- By Peter Hoskins
- Business reporter
Sir Richard Branson’s space tourism company Virgin Galactic says it will launch its first commercial flight before the end of this month.
The company is targeting a launch window for the flight, called Galactic 01, from June 27 to June 30.
In May, Virgin Orbit – a separate space company owned by the British billionaire – shut down, months after a mission failed.
Virgin Galactic said the first flight will be a scientific research mission, with three crew members from the Italian Air Force and the National Research Council of Italy to conduct microgravity research.
The company said the second commercial space flight will follow in early August, and it expects to operate monthly space flights from then on.
It marks an important milestone for 19-year-old Virgin Galactic, which has had to overcome a number of accidents and technical challenges.
Last month, Virgin Galactic’s rocket plane, called Unity, returned to action after a gap of almost two years.
The vehicle, with two pilots and four passengers on board, climbed high above the New Mexico desert in the US to the edge of space – before sliding back down.
It was billed as the vehicle’s final test flight before the launch of the firm’s long-awaited debut commercial service.
Virgin Galactic has sold more than 800 tickets to people who want to ride more than 80 km (260,000 feet) above the Earth.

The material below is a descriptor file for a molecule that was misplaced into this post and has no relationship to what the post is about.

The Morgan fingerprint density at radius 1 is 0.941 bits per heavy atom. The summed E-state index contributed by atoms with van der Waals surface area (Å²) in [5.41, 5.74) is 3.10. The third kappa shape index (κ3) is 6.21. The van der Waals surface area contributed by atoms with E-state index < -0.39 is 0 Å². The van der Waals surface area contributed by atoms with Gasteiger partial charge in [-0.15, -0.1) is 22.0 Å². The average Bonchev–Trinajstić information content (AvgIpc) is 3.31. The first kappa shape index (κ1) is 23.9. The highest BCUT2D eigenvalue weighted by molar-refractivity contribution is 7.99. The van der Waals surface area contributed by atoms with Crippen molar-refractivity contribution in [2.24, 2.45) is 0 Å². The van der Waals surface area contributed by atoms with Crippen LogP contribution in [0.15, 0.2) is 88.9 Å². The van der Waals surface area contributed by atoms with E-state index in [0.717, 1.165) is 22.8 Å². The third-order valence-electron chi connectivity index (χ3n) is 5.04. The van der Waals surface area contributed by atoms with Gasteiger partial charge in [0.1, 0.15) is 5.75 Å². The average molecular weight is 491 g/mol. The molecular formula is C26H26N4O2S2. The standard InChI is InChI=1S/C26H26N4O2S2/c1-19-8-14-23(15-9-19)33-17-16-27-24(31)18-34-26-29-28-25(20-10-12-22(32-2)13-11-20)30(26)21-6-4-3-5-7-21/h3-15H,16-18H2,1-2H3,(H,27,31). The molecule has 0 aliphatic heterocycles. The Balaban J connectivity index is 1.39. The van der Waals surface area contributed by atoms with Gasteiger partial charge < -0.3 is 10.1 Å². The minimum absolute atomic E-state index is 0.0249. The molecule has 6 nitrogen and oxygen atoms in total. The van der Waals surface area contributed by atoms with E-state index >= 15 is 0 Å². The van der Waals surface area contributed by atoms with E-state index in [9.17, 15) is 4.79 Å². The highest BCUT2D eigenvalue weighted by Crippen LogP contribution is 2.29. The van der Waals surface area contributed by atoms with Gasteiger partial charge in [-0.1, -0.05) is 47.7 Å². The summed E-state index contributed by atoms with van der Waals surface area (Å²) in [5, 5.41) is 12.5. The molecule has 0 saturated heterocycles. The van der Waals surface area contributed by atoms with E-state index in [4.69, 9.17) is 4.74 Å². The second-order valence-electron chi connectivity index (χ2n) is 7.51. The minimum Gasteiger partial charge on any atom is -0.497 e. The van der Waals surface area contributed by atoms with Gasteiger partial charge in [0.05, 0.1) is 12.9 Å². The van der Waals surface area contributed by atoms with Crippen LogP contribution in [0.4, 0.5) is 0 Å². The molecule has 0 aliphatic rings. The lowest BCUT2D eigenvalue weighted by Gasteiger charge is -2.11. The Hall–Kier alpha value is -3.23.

The flights are designed to give passengers a view from space at the top of the climb and give them a few minutes to experience weightlessness. They cost $450,000 (£352,170) per person.
While Virgin Galactic focuses on space tourism, Sir Richard also had ambitions to launch satellites with his rocket company, Virgin Orbit.
However, Virgin Orbit shut down in May after the failure of a mission that had been billed as a potential milestone for UK space exploration.
Earlier this year, the firm, which was set up to launch satellites, paused operations to try to shore up its finances.
Virgin Orbit has now sold off goods, including the converted Cosmic Girl jet, and most of its headquarters in California.
It has been a turbulent period for the Virgin boss.
Sir Richard told the BBC in May that he had personally lost around £1.5bn (£1.9bn) during the pandemic after shutdowns hit his airline and leisure businesses.
“There was a time when I thought we were going to lose everything,” he said. However, he has managed to retain his billionaire status – he has a net worth of £2.4 billion according to the latest Sunday Times Rich List.